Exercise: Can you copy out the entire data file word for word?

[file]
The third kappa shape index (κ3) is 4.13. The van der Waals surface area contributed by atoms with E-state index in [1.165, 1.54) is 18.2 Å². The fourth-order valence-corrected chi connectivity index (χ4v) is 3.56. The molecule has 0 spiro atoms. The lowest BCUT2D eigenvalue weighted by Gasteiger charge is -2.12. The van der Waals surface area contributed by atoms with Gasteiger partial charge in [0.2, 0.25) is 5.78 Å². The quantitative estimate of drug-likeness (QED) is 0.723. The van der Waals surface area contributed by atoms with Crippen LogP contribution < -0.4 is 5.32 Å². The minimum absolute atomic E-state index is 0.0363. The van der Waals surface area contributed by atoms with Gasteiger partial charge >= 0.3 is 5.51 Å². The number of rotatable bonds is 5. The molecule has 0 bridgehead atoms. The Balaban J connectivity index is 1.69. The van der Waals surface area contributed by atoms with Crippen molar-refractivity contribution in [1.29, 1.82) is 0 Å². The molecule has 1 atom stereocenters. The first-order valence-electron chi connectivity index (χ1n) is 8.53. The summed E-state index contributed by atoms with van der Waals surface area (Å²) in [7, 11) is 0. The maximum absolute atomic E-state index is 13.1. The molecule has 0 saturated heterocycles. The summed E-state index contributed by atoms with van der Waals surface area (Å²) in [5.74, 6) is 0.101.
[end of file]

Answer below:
The third kappa shape index (κ3) is 4.13. The van der Waals surface area contributed by atoms with E-state index in [1.165, 1.54) is 18.2 Å². The fourth-order valence-corrected chi connectivity index (χ4v) is 3.56. The molecule has 0 spiro atoms. The lowest BCUT2D eigenvalue weighted by Gasteiger charge is -2.12. The van der Waals surface area contributed by atoms with Gasteiger partial charge in [0.2, 0.25) is 5.78 Å². The quantitative estimate of drug-likeness (QED) is 0.723. The van der Waals surface area contributed by atoms with Crippen LogP contribution < -0.4 is 5.32 Å². The minimum absolute atomic E-state index is 0.0363. The van der Waals surface area contributed by atoms with Gasteiger partial charge >= 0.3 is 5.51 Å². The number of rotatable bonds is 5. The molecule has 0 bridgehead atoms. The Balaban J connectivity index is 1.69. The van der Waals surface area contributed by atoms with Crippen molar-refractivity contribution in [1.29, 1.82) is 0 Å². The molecule has 1 atom stereocenters. The first-order valence-electron chi connectivity index (χ1n) is 8.53. The summed E-state index contributed by atoms with van der Waals surface area (Å²) in [7, 11) is 0. The maximum absolute atomic E-state index is 13.1. The molecule has 0 saturated heterocycles. The summed E-state index contributed by atoms with van der Waals surface area (Å²) in [5.74, 6) is 0.101.